Moneytrain

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By Gary Covington

Looking In

Wednesday, February 5, 2014


IN JULY of 1862 the then President of the United States, Abraham Lincoln, signed into law an 'Act to Aid in the Construction of a Railroad and Telegraph Line from the Missouri River to the Pacific Ocean' bringing into being the Union Pacific Railroad Company.

January last we learnt that a pair of congressional representatives is seeking the creation of a 'Mindanao Railway Corporation'.

For railroad stuff - workshops, sidings, stations - Lincoln's 1862 act assigned to the railroad and thus the company a right of way 300 feet wide plus an additional 12, 000 acres of land for every mile; an eventual enormous 33 million acres, much of it appropriated ('Extinguished' says the act) from resident native Americans.

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Under the proposed Mindanao bill the railway corporation will have the power to 'operate or own power houses, hotels, restaurants, terminals, warehouses, timber concessions, coal mines, iron and other mineral properties and manufacture rolling stock, equipment, tools and other appliances and construct and operate in connection with its railroad lines toll viaducts, toll tunnels and the like'.

Financial aid from the US Government for the Union Pacific Railroad Company was a generous $16,000 per mile for flat land increasing to $48, 000 per mile in mountainous terrain (1860's cash remember). The Mindanao Railway Corporation would have a start-up kitty of P1 billion and then P200 million annually and - oh, by the by - 'be exempted from payment of all taxes of every name and nature, municipal, city, provincial or national'.

The 1860's Union Pacific Railroad made a few people extraordinarily rich - lobbying federal and state politicians rewarded with stock, land or cash and the company directors - literally a handful - who awarded themselves the construction contracts and then, without lifting a shovel, subcontracted the labor out to someone else not forgetting, naturally, to skim off a little more. If I was a cynic, heaven forbid, and knowing that the more traditional get-rich-quick opportunities were currently under public scrutiny -fake Special Allotment Release Orders (SAROs), Conditional Cash Transfers (CCTs), Priority Development Assistance Funds (PDAFs) - I'd venture that a trans-Mindanao railroad represents a golden opportunity for fiscal fiddling and monetary mischief. Watch this one people.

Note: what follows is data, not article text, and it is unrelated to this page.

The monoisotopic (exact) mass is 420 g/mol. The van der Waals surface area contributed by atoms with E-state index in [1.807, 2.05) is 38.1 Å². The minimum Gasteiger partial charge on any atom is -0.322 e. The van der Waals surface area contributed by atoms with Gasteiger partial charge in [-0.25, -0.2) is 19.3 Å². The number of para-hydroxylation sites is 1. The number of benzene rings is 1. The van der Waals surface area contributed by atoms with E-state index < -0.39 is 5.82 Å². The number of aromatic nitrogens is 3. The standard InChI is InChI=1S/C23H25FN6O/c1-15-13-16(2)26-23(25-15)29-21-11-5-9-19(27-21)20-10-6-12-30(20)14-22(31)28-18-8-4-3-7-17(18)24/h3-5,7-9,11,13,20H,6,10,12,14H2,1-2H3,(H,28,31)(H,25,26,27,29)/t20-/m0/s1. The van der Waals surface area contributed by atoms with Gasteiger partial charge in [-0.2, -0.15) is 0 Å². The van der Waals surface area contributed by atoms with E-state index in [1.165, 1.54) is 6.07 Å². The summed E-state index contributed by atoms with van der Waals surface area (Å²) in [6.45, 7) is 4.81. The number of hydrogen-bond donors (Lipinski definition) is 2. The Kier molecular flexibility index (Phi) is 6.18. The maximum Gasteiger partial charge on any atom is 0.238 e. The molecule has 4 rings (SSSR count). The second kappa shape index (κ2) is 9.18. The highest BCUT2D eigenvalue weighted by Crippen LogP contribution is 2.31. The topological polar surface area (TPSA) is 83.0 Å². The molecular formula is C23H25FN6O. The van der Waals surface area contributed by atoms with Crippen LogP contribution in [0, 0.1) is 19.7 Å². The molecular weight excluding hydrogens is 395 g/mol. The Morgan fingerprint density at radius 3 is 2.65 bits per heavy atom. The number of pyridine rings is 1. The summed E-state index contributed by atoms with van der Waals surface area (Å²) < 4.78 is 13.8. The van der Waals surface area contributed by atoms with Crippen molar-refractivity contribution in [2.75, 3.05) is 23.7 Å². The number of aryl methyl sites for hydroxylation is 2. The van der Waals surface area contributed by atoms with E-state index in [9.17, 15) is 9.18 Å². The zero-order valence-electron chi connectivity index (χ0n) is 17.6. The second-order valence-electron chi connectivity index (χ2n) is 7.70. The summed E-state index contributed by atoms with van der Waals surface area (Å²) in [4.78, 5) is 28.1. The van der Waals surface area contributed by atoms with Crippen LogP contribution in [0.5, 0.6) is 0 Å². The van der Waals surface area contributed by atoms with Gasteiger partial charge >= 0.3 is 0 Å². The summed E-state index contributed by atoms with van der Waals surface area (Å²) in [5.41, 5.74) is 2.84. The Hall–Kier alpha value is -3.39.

Change of topic, totally unrelated, here's something I've been meaning to ask for ages - why are Davao's professionals so unprofessional when it comes to the clock?

Example; I'm in need of reading glasses so a local mall optician recommended I make an appointment to see a specialist at one of the city's leading hospitals. On the day and at the time appointed I turned up to find a waiting room full of patients and a consultancy working on the 'first come, first served' principle and, even though the surgery doors opened at 8 a.m., halfway through the morning the doctor still hadn't arrived.

We waited. And waited some more. More patients came in. It was standing room only when the doctor made an appearance. I can only assume there's a secret button beneath the receptionist's desk which she presses when the waiting room has reached a capacity guaranteed to turn a decent profit - it's then OK for the 'professional' to turn up for work.

This isn't just me - others tell of MDs late or not turning up at all, of absent lawyers and missing dentists. Where does this lackadaisical attitude towards appointed time come from? Absorbed from public servants or vice-versa?

Published in the Sun.Star Davao newspaper on February 06, 2014.

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